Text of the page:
The entire concept of General Practitioner needs to be overhauled. They are poor at diagnosis and poor at choosing medication regimes. The fact that most come with a 'holier than thou' attitude is just icing on the cake.

I had a GP accuse me of shopping for roids and had to open google and show him that yes corticosteroids are in fact a first line treatment for heel spur.

To be honest, wanting opiates for an ankle sprain is a little bit concerning. While painful, there’s nothing about it that typically warrants a potentially addictive substance over just some bedrest and normal pain killers like ibuprofen.

Case in point, some paternalistic jerk (that's you), without knowing anything about the situation (my ankle was facing the wrong direction, I couldn't walk for a month, the pain was worse than bones I've broken no question) is going to present some totally subjective opinion regarding the morality of a treatment option as a some kind of medical opinion and claim that it's validity outweighs that of my own experience of my own pain.

Exactly the reason I solve these issues for myself and don't rely solely on the medical system, because I'd run the risk of being reliant on some paternalistic schmuck like you at a time when I need a better option.

If you find that "a little but concerning" and think that I should have to deal with terrible pain because the way I'd prefer to be treated hurts your sensibilities, you can respectfully go fuck yourself.

Out of curiosity for the jargon, is your ankle facing the wrong direction still referred to simply as a "severe sprain"? That sounds like it would involve multiple fractures, a dislocation, and several ligament tears (not just one like in what I consider a "normal" sprain).

Isn't there some term that comes with the weight of increased severity for that, which would make paternalistic jerks, at the very least, think twice? Compound fracture? Multiple sprain? I have heard what you suffered described as an "open ankle sprain" which at least calls for something to be google'd before commenting on how slight it is. I was agreeing with gp until you described the injury further.

I agree that reliance on the American (informed guess here) medical system is not a smart move, but for good reason the global medical consensus is that self diagnosing and prescribing is very dangerous. The problem is a medical system here that is not tuned to respecting patient's opinions and prioritizing their correct treatment and well being over being another profitable capitalist entity that doesn't break regulatory law.

To be honest I don't know the correct medical terminology. As far as I know nothing broke, there was definitely some kind of dislocation but basically I just rolled it hard enough where it got into some state it wasn't meant to get into and I had to pop it back into place.

But if anything this just reiterates the point to me. These cases aren't black and white, what i referred to (possibly incorrectly) as a sprain may have truly been some other thing and maybe that diagnosis would have somehow been "more deserving" of effective pain relief.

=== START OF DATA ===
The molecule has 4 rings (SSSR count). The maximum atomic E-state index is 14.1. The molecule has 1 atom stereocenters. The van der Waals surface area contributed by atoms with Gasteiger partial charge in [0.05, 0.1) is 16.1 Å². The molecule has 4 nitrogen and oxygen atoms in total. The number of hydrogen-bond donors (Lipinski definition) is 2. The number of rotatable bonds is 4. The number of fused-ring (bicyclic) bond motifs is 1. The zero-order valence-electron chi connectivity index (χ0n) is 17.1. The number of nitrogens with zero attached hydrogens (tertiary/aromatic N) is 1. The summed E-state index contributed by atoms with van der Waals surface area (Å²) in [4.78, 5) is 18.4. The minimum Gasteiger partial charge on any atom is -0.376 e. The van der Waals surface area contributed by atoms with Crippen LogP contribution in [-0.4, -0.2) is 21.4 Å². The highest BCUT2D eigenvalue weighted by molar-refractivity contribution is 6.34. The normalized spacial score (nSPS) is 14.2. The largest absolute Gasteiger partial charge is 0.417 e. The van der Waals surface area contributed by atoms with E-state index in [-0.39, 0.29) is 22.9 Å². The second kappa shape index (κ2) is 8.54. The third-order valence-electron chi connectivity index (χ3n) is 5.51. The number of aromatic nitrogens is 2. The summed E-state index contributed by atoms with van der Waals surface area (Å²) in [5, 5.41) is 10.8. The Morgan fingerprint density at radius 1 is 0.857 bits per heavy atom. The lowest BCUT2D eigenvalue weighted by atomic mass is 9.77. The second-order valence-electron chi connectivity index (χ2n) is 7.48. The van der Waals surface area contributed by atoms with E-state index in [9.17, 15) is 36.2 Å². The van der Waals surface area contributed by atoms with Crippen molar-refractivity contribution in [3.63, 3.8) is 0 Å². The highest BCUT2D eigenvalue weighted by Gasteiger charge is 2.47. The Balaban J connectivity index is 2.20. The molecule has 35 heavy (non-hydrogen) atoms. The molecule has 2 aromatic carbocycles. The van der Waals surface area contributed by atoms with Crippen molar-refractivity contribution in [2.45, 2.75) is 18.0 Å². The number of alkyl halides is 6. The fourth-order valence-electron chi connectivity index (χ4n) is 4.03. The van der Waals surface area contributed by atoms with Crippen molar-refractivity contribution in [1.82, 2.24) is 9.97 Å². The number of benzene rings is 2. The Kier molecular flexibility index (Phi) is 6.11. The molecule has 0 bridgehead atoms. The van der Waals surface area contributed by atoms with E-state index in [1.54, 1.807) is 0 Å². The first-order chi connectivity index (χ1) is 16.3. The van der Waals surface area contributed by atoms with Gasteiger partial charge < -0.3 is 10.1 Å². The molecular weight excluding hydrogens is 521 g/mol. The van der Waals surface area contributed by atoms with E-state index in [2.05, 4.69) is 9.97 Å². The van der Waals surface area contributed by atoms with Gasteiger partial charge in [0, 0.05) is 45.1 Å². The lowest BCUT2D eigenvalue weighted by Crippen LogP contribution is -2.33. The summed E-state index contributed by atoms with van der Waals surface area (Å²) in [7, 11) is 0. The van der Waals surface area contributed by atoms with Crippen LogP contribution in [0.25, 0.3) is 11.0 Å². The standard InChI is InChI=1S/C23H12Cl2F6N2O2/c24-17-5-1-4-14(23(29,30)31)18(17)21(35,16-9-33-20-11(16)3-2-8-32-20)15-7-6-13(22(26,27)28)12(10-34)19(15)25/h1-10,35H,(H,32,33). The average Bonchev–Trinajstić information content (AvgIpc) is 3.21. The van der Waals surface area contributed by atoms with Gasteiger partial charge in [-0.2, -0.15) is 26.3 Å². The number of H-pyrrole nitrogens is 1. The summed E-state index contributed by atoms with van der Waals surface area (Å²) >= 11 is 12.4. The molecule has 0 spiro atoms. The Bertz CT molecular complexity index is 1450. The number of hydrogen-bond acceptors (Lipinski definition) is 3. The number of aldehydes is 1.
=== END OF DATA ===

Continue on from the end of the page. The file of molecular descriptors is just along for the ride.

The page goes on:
At the end of the day, it seems like the only valid criteria for me deserving pain relief is my opinion of whether or not I want it.

> never used them innapropriately

> I’d save them

Worth noting that by the definition a doctor would use these two observations are incompatible.

“Save” as in “not take/require” the entire prescription is not the same as hoarding. And then rarely dipping into the extra supply as needed is not the same as abusing. However, I agree that many (most, probably) doctors probably do see it as unacceptable behavior.

Personally I wouldn't call it "unacceptable" or "abusing" behavior because I think it's an individual's choice how they want to use drugs. I don't think it's ethically wrong to take opioids. I just think it's dangerous. For your own sake, it's not a good idea keep opioids around and dip into the extra supply as needed. They are surprisingly addictive and addiction can sneak up on you.

I got Vicodin after an appendectomy. I took 3 total I think. I threw away the rest. I didn’t want them around the house.

The odds of you ‘needing’ spare opiates in the house are pretty small unless you’re frequently doing impromptu field surgery.

I totally acknowledge that many in the medical field would agree.

I never agreed to make them the arbiters of what I can and cannot put in my own body.

Agreed. I think the war on drugs and especially more recently the war on opiates is a travesty. I sometimes wonder if the amount of suffering caused by the lack of access to proper treatment due to the fear among doctors of legal issues for prescribing is comparable to the suffering on the other end of the spectrum.

Honestly, and I say this with no judgment, I think you are treading a dangerous path. It isn’t like you’re a bad person for keeping some opioids around in case you feel some pain later. But opioids are really dangerous drugs. A lot more dangerous than anyone realized a couple decades ago.

If I were you, I would throw away my extra opioids and in the future, when you need pain relief, consider avoiding the opioids, even if the doctor says it’s okay. The opioid epidemic is real and even if we don’t know how to stop it, we can at least prevent it from hitting ourselves, by avoiding opioids.

I respect your opinion completely. And as long you don't try to forcefully it impose it on me then there's nothing wrong with it.

When arbitrary opinions like this start having real effects on my ability to get treatments or get medications which provide real world benefits to me, then I take serious issue with it.